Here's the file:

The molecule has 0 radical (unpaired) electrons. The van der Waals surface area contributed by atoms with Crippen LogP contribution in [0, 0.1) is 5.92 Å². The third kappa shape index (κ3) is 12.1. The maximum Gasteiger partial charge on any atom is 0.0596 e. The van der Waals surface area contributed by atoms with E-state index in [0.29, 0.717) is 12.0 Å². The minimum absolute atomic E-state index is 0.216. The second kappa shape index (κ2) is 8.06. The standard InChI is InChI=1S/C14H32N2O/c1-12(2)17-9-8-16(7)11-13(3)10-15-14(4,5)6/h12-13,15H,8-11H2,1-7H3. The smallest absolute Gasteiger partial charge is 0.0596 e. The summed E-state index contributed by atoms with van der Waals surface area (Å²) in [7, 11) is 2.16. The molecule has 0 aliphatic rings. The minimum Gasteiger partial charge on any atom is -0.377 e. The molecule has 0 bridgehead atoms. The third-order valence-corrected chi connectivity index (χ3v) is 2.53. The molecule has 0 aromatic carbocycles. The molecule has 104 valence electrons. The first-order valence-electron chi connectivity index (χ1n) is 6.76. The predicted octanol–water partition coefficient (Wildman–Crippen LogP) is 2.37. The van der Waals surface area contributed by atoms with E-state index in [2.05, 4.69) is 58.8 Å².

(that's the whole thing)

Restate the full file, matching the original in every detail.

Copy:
The molecule has 0 radical (unpaired) electrons. The van der Waals surface area contributed by atoms with Crippen LogP contribution in [0, 0.1) is 5.92 Å². The third kappa shape index (κ3) is 12.1. The maximum Gasteiger partial charge on any atom is 0.0596 e. The van der Waals surface area contributed by atoms with E-state index in [0.29, 0.717) is 12.0 Å². The minimum absolute atomic E-state index is 0.216. The second kappa shape index (κ2) is 8.06. The standard InChI is InChI=1S/C14H32N2O/c1-12(2)17-9-8-16(7)11-13(3)10-15-14(4,5)6/h12-13,15H,8-11H2,1-7H3. The smallest absolute Gasteiger partial charge is 0.0596 e. The summed E-state index contributed by atoms with van der Waals surface area (Å²) in [7, 11) is 2.16. The molecule has 0 aliphatic rings. The minimum Gasteiger partial charge on any atom is -0.377 e. The molecule has 0 bridgehead atoms. The third-order valence-corrected chi connectivity index (χ3v) is 2.53. The molecule has 0 aromatic carbocycles. The molecule has 104 valence electrons. The first-order valence-electron chi connectivity index (χ1n) is 6.76. The predicted octanol–water partition coefficient (Wildman–Crippen LogP) is 2.37. The van der Waals surface area contributed by atoms with E-state index in [2.05, 4.69) is 58.8 Å².